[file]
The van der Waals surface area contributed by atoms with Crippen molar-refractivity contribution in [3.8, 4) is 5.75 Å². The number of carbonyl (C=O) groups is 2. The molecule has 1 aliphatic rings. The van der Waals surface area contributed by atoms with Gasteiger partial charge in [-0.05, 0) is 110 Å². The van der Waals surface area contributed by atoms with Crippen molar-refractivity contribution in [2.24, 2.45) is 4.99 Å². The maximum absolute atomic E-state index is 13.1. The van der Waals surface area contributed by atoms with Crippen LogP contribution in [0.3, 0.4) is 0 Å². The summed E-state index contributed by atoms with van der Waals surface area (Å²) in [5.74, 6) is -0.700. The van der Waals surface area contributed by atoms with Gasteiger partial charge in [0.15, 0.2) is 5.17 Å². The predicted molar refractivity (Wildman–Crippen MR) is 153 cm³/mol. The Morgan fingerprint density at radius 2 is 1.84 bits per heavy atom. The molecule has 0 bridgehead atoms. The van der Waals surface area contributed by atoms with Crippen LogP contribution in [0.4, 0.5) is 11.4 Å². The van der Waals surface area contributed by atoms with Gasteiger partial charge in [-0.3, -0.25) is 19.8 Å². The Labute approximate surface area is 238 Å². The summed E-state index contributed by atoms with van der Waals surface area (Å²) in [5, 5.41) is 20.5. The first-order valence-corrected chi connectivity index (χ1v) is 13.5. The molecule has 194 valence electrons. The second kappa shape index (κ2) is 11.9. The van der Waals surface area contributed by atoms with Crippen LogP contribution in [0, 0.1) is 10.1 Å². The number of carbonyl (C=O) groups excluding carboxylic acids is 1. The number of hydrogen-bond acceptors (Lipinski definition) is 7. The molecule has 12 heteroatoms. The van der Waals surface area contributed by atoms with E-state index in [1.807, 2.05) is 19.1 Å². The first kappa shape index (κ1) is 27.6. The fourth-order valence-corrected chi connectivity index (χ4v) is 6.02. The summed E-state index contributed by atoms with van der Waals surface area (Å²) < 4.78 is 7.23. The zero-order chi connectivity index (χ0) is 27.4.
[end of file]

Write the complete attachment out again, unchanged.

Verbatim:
The van der Waals surface area contributed by atoms with Crippen molar-refractivity contribution in [3.8, 4) is 5.75 Å². The number of carbonyl (C=O) groups is 2. The molecule has 1 aliphatic rings. The van der Waals surface area contributed by atoms with Gasteiger partial charge in [-0.05, 0) is 110 Å². The van der Waals surface area contributed by atoms with Crippen molar-refractivity contribution in [2.24, 2.45) is 4.99 Å². The maximum absolute atomic E-state index is 13.1. The van der Waals surface area contributed by atoms with Crippen LogP contribution in [0.3, 0.4) is 0 Å². The summed E-state index contributed by atoms with van der Waals surface area (Å²) in [5.74, 6) is -0.700. The van der Waals surface area contributed by atoms with Gasteiger partial charge in [0.15, 0.2) is 5.17 Å². The predicted molar refractivity (Wildman–Crippen MR) is 153 cm³/mol. The Morgan fingerprint density at radius 2 is 1.84 bits per heavy atom. The molecule has 0 bridgehead atoms. The van der Waals surface area contributed by atoms with Crippen LogP contribution in [0.4, 0.5) is 11.4 Å². The van der Waals surface area contributed by atoms with Gasteiger partial charge in [-0.3, -0.25) is 19.8 Å². The Labute approximate surface area is 238 Å². The summed E-state index contributed by atoms with van der Waals surface area (Å²) in [5, 5.41) is 20.5. The first-order valence-corrected chi connectivity index (χ1v) is 13.5. The molecule has 194 valence electrons. The second kappa shape index (κ2) is 11.9. The van der Waals surface area contributed by atoms with Crippen LogP contribution in [0, 0.1) is 10.1 Å². The number of carbonyl (C=O) groups excluding carboxylic acids is 1. The number of hydrogen-bond acceptors (Lipinski definition) is 7. The molecule has 12 heteroatoms. The van der Waals surface area contributed by atoms with E-state index in [1.807, 2.05) is 19.1 Å². The first kappa shape index (κ1) is 27.6. The fourth-order valence-corrected chi connectivity index (χ4v) is 6.02. The summed E-state index contributed by atoms with van der Waals surface area (Å²) < 4.78 is 7.23. The zero-order chi connectivity index (χ0) is 27.4.